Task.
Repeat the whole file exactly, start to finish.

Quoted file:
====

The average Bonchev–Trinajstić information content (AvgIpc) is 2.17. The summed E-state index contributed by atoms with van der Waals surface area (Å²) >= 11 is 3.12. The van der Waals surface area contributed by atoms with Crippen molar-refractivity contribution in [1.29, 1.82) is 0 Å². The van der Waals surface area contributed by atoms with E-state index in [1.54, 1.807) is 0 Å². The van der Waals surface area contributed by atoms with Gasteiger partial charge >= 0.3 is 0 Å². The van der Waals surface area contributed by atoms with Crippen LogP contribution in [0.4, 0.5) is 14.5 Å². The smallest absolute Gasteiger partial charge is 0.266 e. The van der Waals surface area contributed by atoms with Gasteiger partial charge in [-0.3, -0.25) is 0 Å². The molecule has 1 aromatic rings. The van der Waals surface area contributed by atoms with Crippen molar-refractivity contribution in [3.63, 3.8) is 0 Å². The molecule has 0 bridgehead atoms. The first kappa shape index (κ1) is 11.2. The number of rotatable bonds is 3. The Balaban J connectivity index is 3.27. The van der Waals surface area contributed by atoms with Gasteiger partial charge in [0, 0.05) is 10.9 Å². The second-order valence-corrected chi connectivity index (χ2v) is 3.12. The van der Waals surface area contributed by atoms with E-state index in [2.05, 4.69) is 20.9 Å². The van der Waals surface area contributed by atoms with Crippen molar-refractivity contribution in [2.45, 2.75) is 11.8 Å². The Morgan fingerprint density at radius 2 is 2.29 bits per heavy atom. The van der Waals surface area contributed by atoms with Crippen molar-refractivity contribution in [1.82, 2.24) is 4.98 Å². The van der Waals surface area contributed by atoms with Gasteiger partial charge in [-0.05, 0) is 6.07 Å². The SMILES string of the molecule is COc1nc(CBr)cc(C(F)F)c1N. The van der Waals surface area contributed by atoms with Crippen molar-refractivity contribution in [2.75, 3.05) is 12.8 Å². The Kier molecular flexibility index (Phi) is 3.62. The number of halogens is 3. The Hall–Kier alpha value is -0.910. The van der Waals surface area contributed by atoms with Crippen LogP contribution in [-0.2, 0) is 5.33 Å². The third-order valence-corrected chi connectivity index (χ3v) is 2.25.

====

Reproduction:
The average Bonchev–Trinajstić information content (AvgIpc) is 2.17. The summed E-state index contributed by atoms with van der Waals surface area (Å²) >= 11 is 3.12. The van der Waals surface area contributed by atoms with Crippen molar-refractivity contribution in [1.29, 1.82) is 0 Å². The van der Waals surface area contributed by atoms with E-state index in [1.54, 1.807) is 0 Å². The van der Waals surface area contributed by atoms with Gasteiger partial charge >= 0.3 is 0 Å². The van der Waals surface area contributed by atoms with Crippen LogP contribution in [0.4, 0.5) is 14.5 Å². The smallest absolute Gasteiger partial charge is 0.266 e. The van der Waals surface area contributed by atoms with Gasteiger partial charge in [-0.3, -0.25) is 0 Å². The molecule has 1 aromatic rings. The van der Waals surface area contributed by atoms with Crippen molar-refractivity contribution in [3.63, 3.8) is 0 Å². The molecule has 0 bridgehead atoms. The first kappa shape index (κ1) is 11.2. The number of rotatable bonds is 3. The Balaban J connectivity index is 3.27. The van der Waals surface area contributed by atoms with Gasteiger partial charge in [0, 0.05) is 10.9 Å². The second-order valence-corrected chi connectivity index (χ2v) is 3.12. The van der Waals surface area contributed by atoms with E-state index in [2.05, 4.69) is 20.9 Å². The van der Waals surface area contributed by atoms with Crippen molar-refractivity contribution in [2.45, 2.75) is 11.8 Å². The Morgan fingerprint density at radius 2 is 2.29 bits per heavy atom. The van der Waals surface area contributed by atoms with Crippen molar-refractivity contribution in [1.82, 2.24) is 4.98 Å². The van der Waals surface area contributed by atoms with Gasteiger partial charge in [-0.05, 0) is 6.07 Å². The SMILES string of the molecule is COc1nc(CBr)cc(C(F)F)c1N. The van der Waals surface area contributed by atoms with Crippen molar-refractivity contribution in [2.75, 3.05) is 12.8 Å². The Kier molecular flexibility index (Phi) is 3.62. The number of halogens is 3. The Hall–Kier alpha value is -0.910. The van der Waals surface area contributed by atoms with Crippen LogP contribution in [-0.2, 0) is 5.33 Å². The third-order valence-corrected chi connectivity index (χ3v) is 2.25.